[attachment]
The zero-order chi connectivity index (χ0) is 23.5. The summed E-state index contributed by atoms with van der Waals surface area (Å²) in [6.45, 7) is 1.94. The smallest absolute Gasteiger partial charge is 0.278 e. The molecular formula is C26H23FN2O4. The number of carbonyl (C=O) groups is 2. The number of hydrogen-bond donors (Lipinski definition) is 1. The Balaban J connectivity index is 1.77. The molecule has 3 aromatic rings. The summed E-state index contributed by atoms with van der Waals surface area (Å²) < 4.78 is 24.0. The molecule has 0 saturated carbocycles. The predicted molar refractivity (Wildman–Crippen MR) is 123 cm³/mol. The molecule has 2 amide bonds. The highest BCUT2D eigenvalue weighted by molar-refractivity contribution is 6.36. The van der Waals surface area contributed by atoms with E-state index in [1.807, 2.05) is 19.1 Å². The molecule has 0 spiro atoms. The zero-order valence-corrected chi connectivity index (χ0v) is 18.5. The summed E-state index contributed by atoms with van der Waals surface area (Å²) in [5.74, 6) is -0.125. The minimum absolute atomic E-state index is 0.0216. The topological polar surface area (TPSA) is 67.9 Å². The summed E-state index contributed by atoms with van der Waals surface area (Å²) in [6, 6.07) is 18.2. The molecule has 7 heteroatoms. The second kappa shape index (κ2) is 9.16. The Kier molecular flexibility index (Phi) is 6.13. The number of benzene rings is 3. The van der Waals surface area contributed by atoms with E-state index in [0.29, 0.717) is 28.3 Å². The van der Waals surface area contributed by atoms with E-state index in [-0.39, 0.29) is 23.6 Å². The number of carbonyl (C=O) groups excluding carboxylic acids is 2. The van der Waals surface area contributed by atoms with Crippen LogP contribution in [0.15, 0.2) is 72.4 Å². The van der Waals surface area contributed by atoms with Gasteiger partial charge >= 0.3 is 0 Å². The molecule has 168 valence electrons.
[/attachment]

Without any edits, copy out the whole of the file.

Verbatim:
The zero-order chi connectivity index (χ0) is 23.5. The summed E-state index contributed by atoms with van der Waals surface area (Å²) in [6.45, 7) is 1.94. The smallest absolute Gasteiger partial charge is 0.278 e. The molecular formula is C26H23FN2O4. The number of carbonyl (C=O) groups is 2. The number of hydrogen-bond donors (Lipinski definition) is 1. The Balaban J connectivity index is 1.77. The molecule has 3 aromatic rings. The summed E-state index contributed by atoms with van der Waals surface area (Å²) < 4.78 is 24.0. The molecule has 0 saturated carbocycles. The predicted molar refractivity (Wildman–Crippen MR) is 123 cm³/mol. The molecule has 2 amide bonds. The highest BCUT2D eigenvalue weighted by molar-refractivity contribution is 6.36. The van der Waals surface area contributed by atoms with E-state index in [1.807, 2.05) is 19.1 Å². The molecule has 0 spiro atoms. The zero-order valence-corrected chi connectivity index (χ0v) is 18.5. The summed E-state index contributed by atoms with van der Waals surface area (Å²) in [5.74, 6) is -0.125. The minimum absolute atomic E-state index is 0.0216. The topological polar surface area (TPSA) is 67.9 Å². The summed E-state index contributed by atoms with van der Waals surface area (Å²) in [6, 6.07) is 18.2. The molecule has 7 heteroatoms. The second kappa shape index (κ2) is 9.16. The Kier molecular flexibility index (Phi) is 6.13. The number of benzene rings is 3. The van der Waals surface area contributed by atoms with E-state index in [0.29, 0.717) is 28.3 Å². The van der Waals surface area contributed by atoms with E-state index in [-0.39, 0.29) is 23.6 Å². The number of carbonyl (C=O) groups excluding carboxylic acids is 2. The van der Waals surface area contributed by atoms with Crippen LogP contribution in [0.15, 0.2) is 72.4 Å². The van der Waals surface area contributed by atoms with Gasteiger partial charge >= 0.3 is 0 Å². The molecule has 168 valence electrons.